public void testProviders() throws Exception {

  Provider[] providers = Security.getProviders();
  for(Provider p : providers) {
   String info = p.getInfo();
   System.out.println(p.getClass() + ' - ' + info);

 private void printServices(Provider p) {

                       services = new TreeSet

                       (new ProviderServiceComparator());

  for(Service service : services) {
   String algo = service.getAlgorithm();
   System.out.println('==> Service: ' + service.getType() + ' - ' + algo);

  * This is to sort the various Services to make it easier on the eyes...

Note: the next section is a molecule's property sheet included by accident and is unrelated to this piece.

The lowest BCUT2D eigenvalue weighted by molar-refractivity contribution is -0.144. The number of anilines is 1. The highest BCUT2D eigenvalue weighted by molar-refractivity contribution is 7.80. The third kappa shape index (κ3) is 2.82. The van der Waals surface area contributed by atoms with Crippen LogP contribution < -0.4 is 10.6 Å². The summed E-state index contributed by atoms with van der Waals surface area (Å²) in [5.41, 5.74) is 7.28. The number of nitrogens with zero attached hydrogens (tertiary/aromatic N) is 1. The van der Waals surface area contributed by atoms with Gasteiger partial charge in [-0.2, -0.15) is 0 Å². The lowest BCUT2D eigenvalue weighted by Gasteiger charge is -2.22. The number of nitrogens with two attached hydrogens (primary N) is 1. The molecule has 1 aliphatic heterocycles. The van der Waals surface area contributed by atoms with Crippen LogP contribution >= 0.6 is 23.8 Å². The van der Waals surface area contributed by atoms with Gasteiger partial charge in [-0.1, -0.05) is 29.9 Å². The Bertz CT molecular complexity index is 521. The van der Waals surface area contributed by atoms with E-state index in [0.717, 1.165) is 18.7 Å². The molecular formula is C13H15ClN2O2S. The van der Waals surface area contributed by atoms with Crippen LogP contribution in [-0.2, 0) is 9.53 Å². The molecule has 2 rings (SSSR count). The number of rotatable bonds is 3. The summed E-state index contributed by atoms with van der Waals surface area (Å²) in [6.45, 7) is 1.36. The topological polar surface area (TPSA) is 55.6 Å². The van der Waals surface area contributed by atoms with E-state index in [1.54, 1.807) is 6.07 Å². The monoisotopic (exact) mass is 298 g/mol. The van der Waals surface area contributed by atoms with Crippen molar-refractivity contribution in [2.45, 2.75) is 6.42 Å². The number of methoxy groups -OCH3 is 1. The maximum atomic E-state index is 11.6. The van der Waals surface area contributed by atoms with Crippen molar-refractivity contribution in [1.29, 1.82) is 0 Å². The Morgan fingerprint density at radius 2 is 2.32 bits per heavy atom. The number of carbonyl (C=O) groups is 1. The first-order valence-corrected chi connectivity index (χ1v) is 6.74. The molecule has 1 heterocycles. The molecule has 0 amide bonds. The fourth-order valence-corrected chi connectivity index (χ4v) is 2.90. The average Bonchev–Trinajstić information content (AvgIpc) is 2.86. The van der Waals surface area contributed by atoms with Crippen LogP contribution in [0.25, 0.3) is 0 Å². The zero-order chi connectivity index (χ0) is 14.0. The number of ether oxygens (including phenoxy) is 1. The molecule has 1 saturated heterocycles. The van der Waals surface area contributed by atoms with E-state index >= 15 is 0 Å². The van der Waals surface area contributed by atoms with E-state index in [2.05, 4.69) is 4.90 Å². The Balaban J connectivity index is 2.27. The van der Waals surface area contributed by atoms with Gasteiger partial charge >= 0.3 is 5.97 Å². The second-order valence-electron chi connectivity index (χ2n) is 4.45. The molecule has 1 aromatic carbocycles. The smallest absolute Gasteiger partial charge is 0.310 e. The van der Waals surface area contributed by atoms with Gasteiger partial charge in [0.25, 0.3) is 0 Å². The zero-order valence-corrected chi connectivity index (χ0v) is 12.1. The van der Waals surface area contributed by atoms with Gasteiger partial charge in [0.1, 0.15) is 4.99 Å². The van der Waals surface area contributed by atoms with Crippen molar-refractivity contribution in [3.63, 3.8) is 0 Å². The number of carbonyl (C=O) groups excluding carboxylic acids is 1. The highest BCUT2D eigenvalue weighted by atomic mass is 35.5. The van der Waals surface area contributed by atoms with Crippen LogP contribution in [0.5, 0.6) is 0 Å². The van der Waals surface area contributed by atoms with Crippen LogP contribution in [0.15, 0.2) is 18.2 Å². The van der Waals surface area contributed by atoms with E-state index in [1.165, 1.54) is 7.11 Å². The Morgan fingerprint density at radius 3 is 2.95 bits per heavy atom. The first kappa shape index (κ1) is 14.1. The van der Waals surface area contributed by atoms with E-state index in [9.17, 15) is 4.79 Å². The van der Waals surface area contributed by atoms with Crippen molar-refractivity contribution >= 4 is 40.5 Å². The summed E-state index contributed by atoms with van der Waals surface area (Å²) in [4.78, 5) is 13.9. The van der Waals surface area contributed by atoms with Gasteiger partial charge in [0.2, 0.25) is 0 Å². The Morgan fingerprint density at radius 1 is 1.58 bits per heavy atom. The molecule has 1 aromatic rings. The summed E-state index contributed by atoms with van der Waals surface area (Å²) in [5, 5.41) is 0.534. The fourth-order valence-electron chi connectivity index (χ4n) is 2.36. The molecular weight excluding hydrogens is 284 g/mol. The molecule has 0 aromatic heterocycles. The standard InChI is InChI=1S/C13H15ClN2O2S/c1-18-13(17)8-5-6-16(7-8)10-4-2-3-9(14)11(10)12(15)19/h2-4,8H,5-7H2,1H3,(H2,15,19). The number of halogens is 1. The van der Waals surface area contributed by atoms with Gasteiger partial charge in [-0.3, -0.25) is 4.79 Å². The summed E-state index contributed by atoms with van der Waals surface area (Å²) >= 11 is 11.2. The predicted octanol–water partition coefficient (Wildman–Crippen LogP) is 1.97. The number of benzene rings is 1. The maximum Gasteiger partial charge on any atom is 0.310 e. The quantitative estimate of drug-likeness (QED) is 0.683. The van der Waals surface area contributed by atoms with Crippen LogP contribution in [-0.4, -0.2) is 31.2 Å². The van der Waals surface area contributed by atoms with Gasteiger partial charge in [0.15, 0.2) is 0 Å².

private class ProviderServiceComparator implements Comparator


  public int compare(Service object1, Service object2) {
   String s1 = object1.getType() + object1.getAlgorithm();
   String s2 = object2.getType() + object2.getAlgorithm();;

   return s1.compareTo(s2);


Anyway, if the algorithms you use are common and strong enough for your needs, the BouncyCastle provider can be used. It works well across JDKs (tested against IBM & Oracle). BouncyCastle does not support JKS or JCEKS keystore formats, but if you are not fussy, the BC keystore format works just fine. BouncyCastle is also open source and can be freely included in your applications.

Tip: JKS keystores cannot store SecretKeys. You can try it as your homework

Hope this post will enlighten you to explore JCA further, or at least be aware of the pitfalls of ‘blissful ignorance’ when working with JCA.

Reference: Cryptography Using JCA – Services In Providers from our JCG partner Allen Julia at the YK’s Workshop blog.